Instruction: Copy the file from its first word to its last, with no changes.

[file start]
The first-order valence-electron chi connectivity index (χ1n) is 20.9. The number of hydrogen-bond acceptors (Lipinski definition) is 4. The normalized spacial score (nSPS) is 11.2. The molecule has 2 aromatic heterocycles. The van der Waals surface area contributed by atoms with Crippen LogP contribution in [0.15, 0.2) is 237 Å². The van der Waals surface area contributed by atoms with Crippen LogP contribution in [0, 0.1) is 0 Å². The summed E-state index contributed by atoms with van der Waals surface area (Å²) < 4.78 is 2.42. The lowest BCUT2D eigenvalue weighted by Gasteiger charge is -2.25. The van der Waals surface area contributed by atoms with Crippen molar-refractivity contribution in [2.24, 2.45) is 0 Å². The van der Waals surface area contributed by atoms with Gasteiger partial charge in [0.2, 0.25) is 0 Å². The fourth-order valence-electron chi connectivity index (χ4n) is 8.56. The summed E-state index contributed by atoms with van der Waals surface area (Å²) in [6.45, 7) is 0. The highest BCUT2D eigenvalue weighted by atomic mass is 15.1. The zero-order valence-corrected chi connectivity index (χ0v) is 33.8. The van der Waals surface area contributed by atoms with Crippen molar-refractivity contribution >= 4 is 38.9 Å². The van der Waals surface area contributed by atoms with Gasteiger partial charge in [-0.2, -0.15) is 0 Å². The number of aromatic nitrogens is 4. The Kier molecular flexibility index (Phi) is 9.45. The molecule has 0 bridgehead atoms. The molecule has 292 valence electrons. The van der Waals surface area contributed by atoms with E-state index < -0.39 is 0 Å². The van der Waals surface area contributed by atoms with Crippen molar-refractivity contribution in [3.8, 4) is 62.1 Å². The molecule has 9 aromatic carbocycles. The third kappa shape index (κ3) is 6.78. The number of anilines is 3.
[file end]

The first-order valence-electron chi connectivity index (χ1n) is 20.9. The number of hydrogen-bond acceptors (Lipinski definition) is 4. The normalized spacial score (nSPS) is 11.2. The molecule has 2 aromatic heterocycles. The van der Waals surface area contributed by atoms with Crippen LogP contribution in [0.15, 0.2) is 237 Å². The van der Waals surface area contributed by atoms with Crippen LogP contribution in [0, 0.1) is 0 Å². The summed E-state index contributed by atoms with van der Waals surface area (Å²) < 4.78 is 2.42. The lowest BCUT2D eigenvalue weighted by Gasteiger charge is -2.25. The van der Waals surface area contributed by atoms with Crippen molar-refractivity contribution in [2.24, 2.45) is 0 Å². The van der Waals surface area contributed by atoms with Gasteiger partial charge in [0.2, 0.25) is 0 Å². The fourth-order valence-electron chi connectivity index (χ4n) is 8.56. The summed E-state index contributed by atoms with van der Waals surface area (Å²) in [6.45, 7) is 0. The highest BCUT2D eigenvalue weighted by atomic mass is 15.1. The zero-order valence-corrected chi connectivity index (χ0v) is 33.8. The van der Waals surface area contributed by atoms with Crippen molar-refractivity contribution >= 4 is 38.9 Å². The van der Waals surface area contributed by atoms with Gasteiger partial charge in [-0.2, -0.15) is 0 Å². The number of aromatic nitrogens is 4. The Kier molecular flexibility index (Phi) is 9.45. The molecule has 0 bridgehead atoms. The molecule has 292 valence electrons. The van der Waals surface area contributed by atoms with E-state index < -0.39 is 0 Å². The van der Waals surface area contributed by atoms with Crippen molar-refractivity contribution in [3.8, 4) is 62.1 Å². The molecule has 9 aromatic carbocycles. The third kappa shape index (κ3) is 6.78. The number of anilines is 3.